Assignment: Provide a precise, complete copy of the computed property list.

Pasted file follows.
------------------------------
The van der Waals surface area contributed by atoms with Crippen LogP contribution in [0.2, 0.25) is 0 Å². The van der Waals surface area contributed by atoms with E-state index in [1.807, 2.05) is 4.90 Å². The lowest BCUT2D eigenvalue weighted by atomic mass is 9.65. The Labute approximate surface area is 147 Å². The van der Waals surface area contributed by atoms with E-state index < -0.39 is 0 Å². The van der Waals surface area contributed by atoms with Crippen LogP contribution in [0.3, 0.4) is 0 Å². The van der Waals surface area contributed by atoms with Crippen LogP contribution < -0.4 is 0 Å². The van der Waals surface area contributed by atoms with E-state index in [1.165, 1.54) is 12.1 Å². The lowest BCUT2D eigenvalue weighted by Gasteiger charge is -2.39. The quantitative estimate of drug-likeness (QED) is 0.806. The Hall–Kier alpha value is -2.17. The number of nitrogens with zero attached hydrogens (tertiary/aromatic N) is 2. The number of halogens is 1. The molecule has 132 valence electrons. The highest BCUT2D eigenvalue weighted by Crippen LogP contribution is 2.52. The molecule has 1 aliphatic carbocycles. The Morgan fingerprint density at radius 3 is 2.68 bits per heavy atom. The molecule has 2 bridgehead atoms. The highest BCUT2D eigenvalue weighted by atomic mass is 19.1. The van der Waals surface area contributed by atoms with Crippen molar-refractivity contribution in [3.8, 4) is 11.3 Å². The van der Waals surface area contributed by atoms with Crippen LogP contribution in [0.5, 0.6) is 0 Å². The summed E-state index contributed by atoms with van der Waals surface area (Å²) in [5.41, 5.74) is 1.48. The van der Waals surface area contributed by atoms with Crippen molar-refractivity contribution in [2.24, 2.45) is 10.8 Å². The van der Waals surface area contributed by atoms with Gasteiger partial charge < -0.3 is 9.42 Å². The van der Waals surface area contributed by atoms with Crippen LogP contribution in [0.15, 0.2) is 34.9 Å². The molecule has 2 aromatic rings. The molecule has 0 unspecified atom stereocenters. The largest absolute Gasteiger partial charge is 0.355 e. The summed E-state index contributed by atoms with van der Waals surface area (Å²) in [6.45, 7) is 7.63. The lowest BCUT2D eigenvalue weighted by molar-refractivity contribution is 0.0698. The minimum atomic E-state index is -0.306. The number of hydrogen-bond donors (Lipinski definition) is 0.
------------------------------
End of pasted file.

The van der Waals surface area contributed by atoms with Crippen LogP contribution in [0.2, 0.25) is 0 Å². The van der Waals surface area contributed by atoms with E-state index in [1.807, 2.05) is 4.90 Å². The lowest BCUT2D eigenvalue weighted by atomic mass is 9.65. The Labute approximate surface area is 147 Å². The van der Waals surface area contributed by atoms with E-state index < -0.39 is 0 Å². The van der Waals surface area contributed by atoms with Crippen LogP contribution in [0.3, 0.4) is 0 Å². The van der Waals surface area contributed by atoms with Crippen LogP contribution < -0.4 is 0 Å². The van der Waals surface area contributed by atoms with E-state index in [1.165, 1.54) is 12.1 Å². The lowest BCUT2D eigenvalue weighted by Gasteiger charge is -2.39. The quantitative estimate of drug-likeness (QED) is 0.806. The Hall–Kier alpha value is -2.17. The number of nitrogens with zero attached hydrogens (tertiary/aromatic N) is 2. The number of halogens is 1. The molecule has 132 valence electrons. The highest BCUT2D eigenvalue weighted by Crippen LogP contribution is 2.52. The molecule has 1 aliphatic carbocycles. The Morgan fingerprint density at radius 3 is 2.68 bits per heavy atom. The molecule has 2 bridgehead atoms. The highest BCUT2D eigenvalue weighted by atomic mass is 19.1. The van der Waals surface area contributed by atoms with Crippen molar-refractivity contribution in [3.8, 4) is 11.3 Å². The van der Waals surface area contributed by atoms with Crippen LogP contribution in [0.5, 0.6) is 0 Å². The summed E-state index contributed by atoms with van der Waals surface area (Å²) in [5.41, 5.74) is 1.48. The van der Waals surface area contributed by atoms with Crippen molar-refractivity contribution in [2.24, 2.45) is 10.8 Å². The van der Waals surface area contributed by atoms with Gasteiger partial charge < -0.3 is 9.42 Å². The van der Waals surface area contributed by atoms with Crippen LogP contribution in [0.15, 0.2) is 34.9 Å². The molecule has 2 aromatic rings. The molecule has 0 unspecified atom stereocenters. The largest absolute Gasteiger partial charge is 0.355 e. The summed E-state index contributed by atoms with van der Waals surface area (Å²) in [6.45, 7) is 7.63. The lowest BCUT2D eigenvalue weighted by molar-refractivity contribution is 0.0698. The minimum atomic E-state index is -0.306. The number of hydrogen-bond donors (Lipinski definition) is 0.